Alessandro Magnasco Quotazioni, valore e valutazione opere

Magnasco Alessandro, Il Lissandrino (Italy 1667-1749)
On 4 February 1667, the Italian Rococo painter and designer Magnasco Alessandro, known for his short stature as Lissandrino, was born in Genoa.
Son of the painter Stefano Magnasco, Alessandro did not study with his father, who died at the age of three.
Lissandrino, despite his Genoese origins, spent most of his working life in Milan.
Between 1681 and 1682 he entered the studio of Filippo Abbiati (1640-1715). His "Christ Carrying the Cross" faithfully reproduces Abbiati's paintings in subject and composition.
Early in his career he was a portrait painter, but little is known about this period of his career.
The meeting with Sebastiano Ricci led Lissandrino to a new type of genre painting, characterized by vast fantastic landscapes full of bizarre and disturbing figures.
Indeed the artist is known for his dramatic scenes depicting stormy landscapes, ruins, monasteries, dark-atmosphere monasteries inhabited by monks, gypsies, mercenaries, witches, beggars and inquisitors and other slender figures.
From 1703 to 1711 he worked at the court of the Duke of Gian Gaston de' Medici in Florence, during which time the palette was illuminated to obtain fluid and transparent color effects representing popular and anecdotal themes such as "The Old Woman and the Gypsies" and today at the Gallery of the Uffizi in Florence.
It was from 1711 that the scene depicted by the painter changed, preferring the monastic setting and the representation of the monastery.
After collaborating with the landscape artists Antonio Francesco Peruzzini and Clemente Spera, Magnasco began between 1720 and 1725 to create landscapes and architectural ruins, in which he inserted his characters.
Lissandrino's activity is very prolific, although his work is rarely out of date.
The extreme emotional expression of "San Francisco in Ecstasy" was inspired by Francisco di Cairo's painting "The Dream of Elijah" (Milan, S Antonio Abate).
Magnasco, on the other hand, expressed himself in a very personal way, his forms divided by rapid brushstrokes and flickering flashes. Read the full biography

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Biografia di Alessandro Magnasco

Magnasco Alessandro, Il Lissandrino (Italy 1667-1749)
On 4 February 1667, the Italian Rococo painter and designer Magnasco Alessandro, known for his short stature as Lissandrino, was born in Genoa.
Son of the painter Stefano Magnasco, Alessandro did not study with his father, who died at the age of three.
Lissandrino, despite his Genoese origins, spent most of his working life in Milan.
Between 1681 and 1682 he entered the studio of Filippo Abbiati (1640-1715). His "Christ Carrying the Cross" faithfully reproduces Abbiati's paintings in subject and composition.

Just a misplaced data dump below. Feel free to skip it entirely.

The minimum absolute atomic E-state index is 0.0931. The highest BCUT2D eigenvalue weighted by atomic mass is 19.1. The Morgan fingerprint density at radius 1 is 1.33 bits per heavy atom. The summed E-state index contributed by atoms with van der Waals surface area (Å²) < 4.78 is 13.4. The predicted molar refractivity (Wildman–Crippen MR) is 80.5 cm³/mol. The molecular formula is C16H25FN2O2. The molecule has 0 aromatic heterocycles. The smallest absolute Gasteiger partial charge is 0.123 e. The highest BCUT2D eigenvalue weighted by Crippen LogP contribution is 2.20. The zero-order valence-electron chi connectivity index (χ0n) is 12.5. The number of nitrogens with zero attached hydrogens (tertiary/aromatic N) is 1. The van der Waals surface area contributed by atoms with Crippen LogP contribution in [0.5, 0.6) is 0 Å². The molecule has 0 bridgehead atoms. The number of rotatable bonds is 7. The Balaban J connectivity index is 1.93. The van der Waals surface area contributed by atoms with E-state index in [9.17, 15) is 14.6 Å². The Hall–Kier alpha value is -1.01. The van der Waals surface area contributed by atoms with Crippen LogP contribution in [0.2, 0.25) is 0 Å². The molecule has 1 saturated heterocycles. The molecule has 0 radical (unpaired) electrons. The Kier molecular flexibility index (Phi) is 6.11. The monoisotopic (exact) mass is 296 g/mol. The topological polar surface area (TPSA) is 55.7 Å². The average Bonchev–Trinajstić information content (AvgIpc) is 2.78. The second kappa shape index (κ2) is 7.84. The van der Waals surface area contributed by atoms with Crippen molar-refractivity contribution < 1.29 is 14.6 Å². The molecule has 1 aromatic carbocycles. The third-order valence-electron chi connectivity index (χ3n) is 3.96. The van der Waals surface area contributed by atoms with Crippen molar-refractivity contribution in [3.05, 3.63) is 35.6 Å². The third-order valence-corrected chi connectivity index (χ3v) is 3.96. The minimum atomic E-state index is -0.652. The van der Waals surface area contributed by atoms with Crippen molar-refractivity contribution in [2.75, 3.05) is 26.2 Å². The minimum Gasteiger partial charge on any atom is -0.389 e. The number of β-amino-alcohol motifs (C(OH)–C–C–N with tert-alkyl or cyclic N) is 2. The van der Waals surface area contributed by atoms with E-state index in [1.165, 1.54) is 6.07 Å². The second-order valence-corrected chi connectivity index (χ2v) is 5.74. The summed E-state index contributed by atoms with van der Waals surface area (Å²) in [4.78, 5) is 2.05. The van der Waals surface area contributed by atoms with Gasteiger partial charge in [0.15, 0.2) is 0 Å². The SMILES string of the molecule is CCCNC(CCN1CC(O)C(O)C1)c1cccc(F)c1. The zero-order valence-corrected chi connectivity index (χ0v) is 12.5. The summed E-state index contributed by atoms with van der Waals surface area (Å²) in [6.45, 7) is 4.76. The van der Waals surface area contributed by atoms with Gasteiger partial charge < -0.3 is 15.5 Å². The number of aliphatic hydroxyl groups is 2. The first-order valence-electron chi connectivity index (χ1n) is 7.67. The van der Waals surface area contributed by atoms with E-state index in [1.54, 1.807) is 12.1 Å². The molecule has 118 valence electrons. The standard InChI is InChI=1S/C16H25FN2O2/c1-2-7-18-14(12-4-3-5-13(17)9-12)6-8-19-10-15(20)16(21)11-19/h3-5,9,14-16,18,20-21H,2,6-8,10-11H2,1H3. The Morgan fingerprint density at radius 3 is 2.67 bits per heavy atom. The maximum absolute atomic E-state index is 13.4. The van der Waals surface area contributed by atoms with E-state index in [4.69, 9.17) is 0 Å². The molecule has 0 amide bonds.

Early in his career he was a portrait painter, but little is known about this period of his career.
The meeting with Sebastiano Ricci led Lissandrino to a new type of genre painting, characterized by vast fantastic landscapes full of bizarre and disturbing figures.
Indeed the artist is known for his dramatic scenes depicting stormy landscapes, ruins, monasteries, dark-atmosphere monasteries inhabited by monks, gypsies, mercenaries, witches, beggars and inquisitors and other slender figures.
From 1703 to 1711 he worked at the court of the Duke of Gian Gaston de' Medici in Florence, during which time the palette was illuminated to obtain fluid and transparent color effects representing popular and anecdotal themes such as "The Old Woman and the Gypsies" and today at the Gallery of the Uffizi in Florence.
It was from 1711 that the scene depicted by the painter changed, preferring the monastic setting and the representation of the monastery.
After collaborating with the landscape artists Antonio Francesco Peruzzini and Clemente Spera, Magnasco began between 1720 and 1725 to create landscapes and architectural ruins, in which he inserted his characters.
Lissandrino's activity is very prolific, although his work is rarely out of date.
The extreme emotional expression of "San Francisco in Ecstasy" was inspired by Francisco di Cairo's painting "The Dream of Elijah" (Milan, S Antonio Abate).
Magnasco, on the other hand, expressed himself in a very personal way, his forms divided by rapid brushstrokes and flickering flashes. His brushstrokes are trembling and tense, so rendered through the use of light that it produces an almost disturbing effect.
In 1735 he returned to Genoa and created many paintings with a religious theme, depicting vast and airy seascapes, such as "St. Anthony preaching to the fish" and scenes of aristocratic life, such as "Reception in the gardens of Albarro".
Among the artists still more influenced by Magnasco's art, Marco Ricci and Francesco Guardi stand out.
At the end of his life, his production stopped due to violent tremors in his hands, which would cause him to no longer be able to handle brushes.
Alessandro Magnasco died in Genoa on 12 March 1749.

© 2024 Capitolium Art | P.IVA 02986010987 | REA: BS-495370 | Capitale Sociale € 10.000 | Er. pubbliche 2020

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